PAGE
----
Revision to Tripoli Rule Regarding Wireless Remote Switches

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Steve Shannon

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NO - Don't be silly.
YOU DO NOT need a fancy G-rated switch.
I've addressed this before - read the thread.
That’s true, it doesn’t need to be g-rated, but it does need to be able to withstand gee forces without opening the contacts.
The Switchcraft switches you buy at surplus may not have a gee rating on their data sheet but Switchcraft switches are very high quality switches that have been used frequently in government electronics. I would feel very comfortable with them.
On the other hand I’ve personally seen Radio Shack switches fail. Many people used to use the push on-push off switch with the 3/8 inch red button. I watched as my buddy Dale launched a dual deploy rocket at RocLake. As I recall, it came down under chute, but when he retrieved it it wasn’t beeping the altitude. He opened the avbay and the switch had come apart. He never trusted those switches again.
So selecting the right switches is important.
 

Rocketjunkie

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I went through the entire thread and I saw it mentioned only once.
There is a BIG difference between accidentally firing an ejection charge and lighting a motor.

No armed altimeters at the RSO, once past then can arm deployment altimeters and rely on the solid state switch. Do not arm motor starters until the rocket is vertical on the pad.
Personally, for general sport flying I use twist and tape, armed on the pad with the rocket vertical. Before arming the wires are taped down so they can't move and short together. For high performance rockets I use screw switches with buggered threads to prevent vibration activation.
 

Banzai88

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........ read the thread.
The ENTIRE trouble with this thread is that it's 5 good posts of information and the rest is tooth and claw infighting. Finding those 5 good posts in now 37 pages of BS is all but impossible to someone not following it every.single.post to date, which is what......10 or 12 of you all that have a personal stake in it?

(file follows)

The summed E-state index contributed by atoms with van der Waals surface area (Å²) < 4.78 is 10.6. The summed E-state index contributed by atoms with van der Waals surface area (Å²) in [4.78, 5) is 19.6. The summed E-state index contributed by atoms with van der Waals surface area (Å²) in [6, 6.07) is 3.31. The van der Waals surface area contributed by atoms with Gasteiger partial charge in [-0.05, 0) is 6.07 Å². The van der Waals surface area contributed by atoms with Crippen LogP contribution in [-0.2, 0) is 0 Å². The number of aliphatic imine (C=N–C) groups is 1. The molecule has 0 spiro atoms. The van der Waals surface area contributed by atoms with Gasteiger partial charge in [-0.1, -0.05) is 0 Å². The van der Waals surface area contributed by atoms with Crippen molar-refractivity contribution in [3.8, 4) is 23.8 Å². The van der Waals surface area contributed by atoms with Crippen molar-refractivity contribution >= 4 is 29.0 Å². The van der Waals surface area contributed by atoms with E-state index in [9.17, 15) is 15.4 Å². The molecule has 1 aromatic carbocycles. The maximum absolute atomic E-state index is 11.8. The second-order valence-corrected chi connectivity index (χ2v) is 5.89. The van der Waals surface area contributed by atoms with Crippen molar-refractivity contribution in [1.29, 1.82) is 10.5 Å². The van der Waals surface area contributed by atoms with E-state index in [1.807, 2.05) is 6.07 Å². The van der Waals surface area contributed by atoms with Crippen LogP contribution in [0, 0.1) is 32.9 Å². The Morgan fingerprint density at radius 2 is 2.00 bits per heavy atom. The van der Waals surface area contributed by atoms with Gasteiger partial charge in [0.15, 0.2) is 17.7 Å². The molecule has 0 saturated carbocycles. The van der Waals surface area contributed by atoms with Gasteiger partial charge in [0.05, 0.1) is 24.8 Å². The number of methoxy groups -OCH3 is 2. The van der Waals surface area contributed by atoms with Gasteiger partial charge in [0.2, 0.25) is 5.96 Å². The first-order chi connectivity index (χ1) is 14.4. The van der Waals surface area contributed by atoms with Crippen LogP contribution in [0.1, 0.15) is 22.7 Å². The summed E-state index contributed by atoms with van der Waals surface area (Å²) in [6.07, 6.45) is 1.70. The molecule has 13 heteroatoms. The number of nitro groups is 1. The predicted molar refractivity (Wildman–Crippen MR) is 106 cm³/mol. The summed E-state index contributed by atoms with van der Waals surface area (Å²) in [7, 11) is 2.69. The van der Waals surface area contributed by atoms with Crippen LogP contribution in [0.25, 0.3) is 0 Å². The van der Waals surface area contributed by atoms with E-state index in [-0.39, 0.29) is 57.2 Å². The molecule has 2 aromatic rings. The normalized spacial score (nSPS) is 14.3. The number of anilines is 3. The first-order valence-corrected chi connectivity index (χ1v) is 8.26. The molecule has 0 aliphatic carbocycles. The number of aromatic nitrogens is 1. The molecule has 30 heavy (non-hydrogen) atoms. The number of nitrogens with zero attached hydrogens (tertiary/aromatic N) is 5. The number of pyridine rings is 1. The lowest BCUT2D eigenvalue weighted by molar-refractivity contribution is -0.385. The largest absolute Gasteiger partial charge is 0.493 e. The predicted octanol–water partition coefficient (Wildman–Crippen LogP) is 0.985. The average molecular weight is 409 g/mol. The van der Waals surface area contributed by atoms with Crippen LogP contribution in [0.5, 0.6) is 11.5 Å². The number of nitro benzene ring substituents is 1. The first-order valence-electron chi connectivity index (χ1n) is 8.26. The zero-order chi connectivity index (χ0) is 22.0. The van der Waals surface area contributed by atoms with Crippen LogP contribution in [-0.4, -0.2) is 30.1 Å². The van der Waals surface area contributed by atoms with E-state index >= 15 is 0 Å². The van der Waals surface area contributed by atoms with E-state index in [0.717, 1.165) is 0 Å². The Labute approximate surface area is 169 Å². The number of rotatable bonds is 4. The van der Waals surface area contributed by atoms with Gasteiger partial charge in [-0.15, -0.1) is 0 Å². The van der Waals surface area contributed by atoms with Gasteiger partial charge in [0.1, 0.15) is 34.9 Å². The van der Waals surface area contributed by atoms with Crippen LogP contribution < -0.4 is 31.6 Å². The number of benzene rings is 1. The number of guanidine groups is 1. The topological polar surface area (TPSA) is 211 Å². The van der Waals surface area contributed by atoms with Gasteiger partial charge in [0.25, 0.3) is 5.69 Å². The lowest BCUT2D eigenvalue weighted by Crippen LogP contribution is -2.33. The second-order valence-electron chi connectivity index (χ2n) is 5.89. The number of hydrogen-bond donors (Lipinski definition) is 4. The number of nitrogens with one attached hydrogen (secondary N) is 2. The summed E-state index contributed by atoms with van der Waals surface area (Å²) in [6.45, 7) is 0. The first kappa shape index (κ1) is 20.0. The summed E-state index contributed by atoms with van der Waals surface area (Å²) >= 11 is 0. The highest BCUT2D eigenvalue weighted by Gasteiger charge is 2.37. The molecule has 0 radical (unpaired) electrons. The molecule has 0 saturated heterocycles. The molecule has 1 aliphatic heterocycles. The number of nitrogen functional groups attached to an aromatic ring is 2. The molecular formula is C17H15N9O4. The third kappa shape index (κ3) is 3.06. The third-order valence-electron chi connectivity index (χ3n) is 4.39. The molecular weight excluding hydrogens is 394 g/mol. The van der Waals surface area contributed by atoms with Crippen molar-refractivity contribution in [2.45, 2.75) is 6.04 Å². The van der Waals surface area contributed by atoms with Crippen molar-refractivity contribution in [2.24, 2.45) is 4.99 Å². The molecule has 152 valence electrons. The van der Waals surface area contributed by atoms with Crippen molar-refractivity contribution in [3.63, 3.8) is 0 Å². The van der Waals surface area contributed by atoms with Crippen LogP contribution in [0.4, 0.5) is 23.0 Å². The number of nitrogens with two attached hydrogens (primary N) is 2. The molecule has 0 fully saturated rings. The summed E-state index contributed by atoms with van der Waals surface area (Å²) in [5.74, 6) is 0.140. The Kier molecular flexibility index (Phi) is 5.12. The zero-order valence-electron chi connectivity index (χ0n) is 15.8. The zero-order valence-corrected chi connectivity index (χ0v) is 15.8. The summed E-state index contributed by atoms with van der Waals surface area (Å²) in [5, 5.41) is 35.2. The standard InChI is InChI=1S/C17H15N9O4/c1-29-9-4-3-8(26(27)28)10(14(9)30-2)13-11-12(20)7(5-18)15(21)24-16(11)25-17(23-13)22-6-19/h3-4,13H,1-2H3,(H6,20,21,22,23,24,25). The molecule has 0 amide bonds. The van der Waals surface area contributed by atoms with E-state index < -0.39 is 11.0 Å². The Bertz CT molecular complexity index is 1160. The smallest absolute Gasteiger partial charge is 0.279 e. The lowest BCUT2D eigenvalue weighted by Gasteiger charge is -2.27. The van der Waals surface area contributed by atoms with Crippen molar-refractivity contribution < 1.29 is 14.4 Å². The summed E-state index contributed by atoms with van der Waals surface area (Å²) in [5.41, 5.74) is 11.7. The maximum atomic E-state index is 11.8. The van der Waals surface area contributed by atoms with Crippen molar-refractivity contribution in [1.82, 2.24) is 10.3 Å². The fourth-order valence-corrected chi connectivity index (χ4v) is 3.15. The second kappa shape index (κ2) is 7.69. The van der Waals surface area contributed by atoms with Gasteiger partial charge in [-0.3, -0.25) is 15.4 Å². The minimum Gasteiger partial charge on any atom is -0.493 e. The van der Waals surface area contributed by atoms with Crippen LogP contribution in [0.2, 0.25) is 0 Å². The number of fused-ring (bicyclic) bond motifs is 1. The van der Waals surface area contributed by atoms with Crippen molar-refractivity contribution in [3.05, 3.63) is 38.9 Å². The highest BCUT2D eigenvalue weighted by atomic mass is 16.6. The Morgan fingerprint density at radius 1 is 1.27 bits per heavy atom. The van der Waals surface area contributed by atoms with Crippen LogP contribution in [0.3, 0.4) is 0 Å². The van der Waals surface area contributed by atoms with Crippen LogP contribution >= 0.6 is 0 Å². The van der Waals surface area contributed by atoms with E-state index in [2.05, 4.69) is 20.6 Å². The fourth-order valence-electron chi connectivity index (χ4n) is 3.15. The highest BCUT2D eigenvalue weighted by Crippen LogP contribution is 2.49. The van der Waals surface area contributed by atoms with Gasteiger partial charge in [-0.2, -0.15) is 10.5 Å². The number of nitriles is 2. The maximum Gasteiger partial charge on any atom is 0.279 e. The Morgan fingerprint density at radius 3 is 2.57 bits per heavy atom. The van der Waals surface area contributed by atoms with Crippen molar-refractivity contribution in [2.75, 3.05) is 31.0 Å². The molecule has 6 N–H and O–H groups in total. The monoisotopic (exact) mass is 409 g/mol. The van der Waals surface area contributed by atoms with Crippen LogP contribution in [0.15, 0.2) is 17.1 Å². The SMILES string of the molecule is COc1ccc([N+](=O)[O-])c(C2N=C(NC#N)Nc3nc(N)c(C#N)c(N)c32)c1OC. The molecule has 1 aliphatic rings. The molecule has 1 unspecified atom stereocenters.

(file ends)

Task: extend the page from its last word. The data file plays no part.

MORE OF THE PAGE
What WOULD be useful would be a summation in another thread.
 

John Kemker

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The ENTIRE trouble with this thread is that it's 5 good posts of information and the rest is tooth and claw infighting. Finding those 5 good posts in now 37 pages of BS is all but impossible to someone not following it every.single.post to date, which is what......10 or 12 of you all that have a personal stake in it?

What WOULD be useful would be a summation in another thread.
Make it so. [grin]
 

Steve Shannon

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I’m not going to start another thread, but here’s a summary that combines the simplicity of the NAR announcement and the intent of the Tripoli announcement:


Wireless or magnetic non-contact switches shall be backed up with physical breaks in either the power or energetic circuits whenever the rocket is being transported, handled, or inspected.
 

John Kemker

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I’m not going to start another thread, but here’s a summary that combines the simplicity of the NAR announcement and the intent of the Tripoli announcement:


Wireless or magnetic non-contact switches shall be backed up with physical breaks in either the power or energetic circuits whenever the rocket is being transported, handled, or inspected.